Abstract Expressions of Affect

Abstract Expressions of Affect

Alwin de Rooij (Centre for Creativity in Professional Practice, City University London, London, UK), Joost Broekens (Interactive Intelligence Group, Delft University of Technology, Delft, The Netherlands) and Maarten H. Lamers (Leiden Institute for Advanced Computer Science, Leiden University, Leiden, The Netherlands)
Copyright: © 2013 |Pages: 31
DOI: 10.4018/jse.2013010101
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Abstract

What form should happiness take? And how is disgust shaped? This research investigates how synthetic affective expressions can be designed with minimal reference to the human body. The authors propose that the recognition and attribution of affect expression can be triggered by appropriately presenting the bare essentials used in the mental processes that mediate the recognition and attribution of affect. The novelty of the proposed approach lies in the fact that it is based on mental processes involved in the recognition of affect, independent of the configuration of the human body and face. The approach is grounded in (a) research on the role of abstraction in perception, (b) the elementary processes and features relevant to visual emotion recognition and emotion attribution, and (c) how such features can be used (and combined) to generate a synthetic emotion expression. To further develop the argument for this approach they present a pilot study that shows the feasibility of combining affective features independently of the human configuration by using abstraction to create consistent emotional attributions. Finally, the authors discuss the potential implications of their approach for the design of affective robots. The developed design approach promises a maximization of freedom to integrate intuitively understandable affective expressions with other morphological design factors a technology may require, providing synthetic affective expressions that suit the inherently artificial and applied nature of affective technology.
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Introduction

In the last decade human machine interaction research has seen the addition of research aimed at exploring the role of affect within and among humans to develop technologies that can function appropriately and intelligently in personal and social environments. This is fundamental to a variety of techno-scientific research areas such as affective computing (Picard, 1997) and social robotics (Fong et al., 2003). Such technologies can be applied as real-world research platforms for theoretical affective and social science (Cañamero, 2005), but mostly thrives on the promise of practical application in for example healthcare (Broekens et al., 2009), therapy (Dautenhahn et al., 2002), and education (Saerbeck et al., 2010).

At the core of these technologies lies the challenge of how to design an appearance that is intuitive to people in terms of social and affective interaction, but simultaneously satisfies technological and functional requirements. Current design strategies typically attempt to mimic the human or animal form realistically or iconically, often bolstered by design principles from character animation (Bartneck & Forlizzi, 2004; Blow et al., 2006; Fong et al., 2003; Hegel et al., 2009). There can however be situations where anthropomorphic or zoomorphic mimicry constrains the optimal design of affective technologies. For instance, affective communication benefits the design of a rescue robot by facilitating an intuitive warning signal to people, however the configuration of the human body may not be optimal for a rescue robot because it needs to operate in circumstances where humans cannot. Indeed, can you imagine a humanoid design effectively finding its way through small holes in a wall or corridors filled with rubble? This is just one example that illustrates the need for synthetic affective expressions that seamlessly integrate with other, often more important, morphological design requirements of a technology. However, little work has been done to develop such an alternative approach. We present such an alternative.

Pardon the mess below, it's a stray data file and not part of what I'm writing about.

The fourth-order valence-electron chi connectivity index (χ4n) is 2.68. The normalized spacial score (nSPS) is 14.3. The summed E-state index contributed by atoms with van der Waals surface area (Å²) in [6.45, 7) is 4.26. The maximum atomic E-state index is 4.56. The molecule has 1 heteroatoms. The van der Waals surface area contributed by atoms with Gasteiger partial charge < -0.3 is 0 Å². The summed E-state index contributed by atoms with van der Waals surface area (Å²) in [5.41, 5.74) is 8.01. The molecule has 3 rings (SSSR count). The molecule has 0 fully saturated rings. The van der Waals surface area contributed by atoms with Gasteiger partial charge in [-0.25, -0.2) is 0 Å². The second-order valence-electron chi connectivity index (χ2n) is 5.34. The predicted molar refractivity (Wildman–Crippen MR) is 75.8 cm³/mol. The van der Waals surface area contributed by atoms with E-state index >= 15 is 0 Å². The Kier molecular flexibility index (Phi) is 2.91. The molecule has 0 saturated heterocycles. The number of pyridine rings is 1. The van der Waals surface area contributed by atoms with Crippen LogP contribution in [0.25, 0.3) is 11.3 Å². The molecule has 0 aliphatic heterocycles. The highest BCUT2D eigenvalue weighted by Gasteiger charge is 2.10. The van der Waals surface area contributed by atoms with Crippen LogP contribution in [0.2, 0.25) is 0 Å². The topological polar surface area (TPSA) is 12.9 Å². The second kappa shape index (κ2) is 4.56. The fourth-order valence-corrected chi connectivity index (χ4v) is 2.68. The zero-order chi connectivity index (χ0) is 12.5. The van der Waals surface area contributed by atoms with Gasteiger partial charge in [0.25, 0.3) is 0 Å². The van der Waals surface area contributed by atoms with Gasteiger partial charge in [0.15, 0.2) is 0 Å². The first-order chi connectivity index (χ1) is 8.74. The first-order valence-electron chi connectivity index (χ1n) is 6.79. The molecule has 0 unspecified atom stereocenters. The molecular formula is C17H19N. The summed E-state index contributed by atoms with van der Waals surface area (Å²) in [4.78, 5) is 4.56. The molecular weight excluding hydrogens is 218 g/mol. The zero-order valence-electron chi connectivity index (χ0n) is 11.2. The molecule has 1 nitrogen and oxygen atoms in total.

Recent research on visual emotion recognition offers substantial evidence that the recognition of some emotions neither requires the resemblance to, nor the configuration of, the human body or face per se (Aronoff, 2006; de Gelder et al., 1999; Lundqvist & Öhman, 2004). Instead, the recognition of these emotion expressions can rely on the sole presence of basic motion and form features essential to the recognition of emotion, which are extracted at the highest levels of abstraction in perception (Aronoff, 2006; Lundqvist & Öhman, 2004; Pavlova et al., 2005). Additionally, a large body of experimental research exists on emotion attribution to simple abstract geometrical shapes, based on such essential affective features (Aronoff, 2006; Aronoff et al., 1992; Collier, 1996; Heider & Simmel, 1944; Larson et al., 2008; Locher & Nodine, 1989; Oatley & Yuill, 1985; Pavlova et al., 2005; Rimé et al., 1985; Scholl & Tremoulet, 2000; Visch & Goudbeek, 2009). These theoretical insights motivate us to investigate the possibilities of emotion expression independent of the configuration of the human body and face, based on the minimal essential components of visual emotion recognition. However, developing a design strategy for affective robots based on these insights requires a novel and fundamentally different theoretical framework. This article proposes such a framework.

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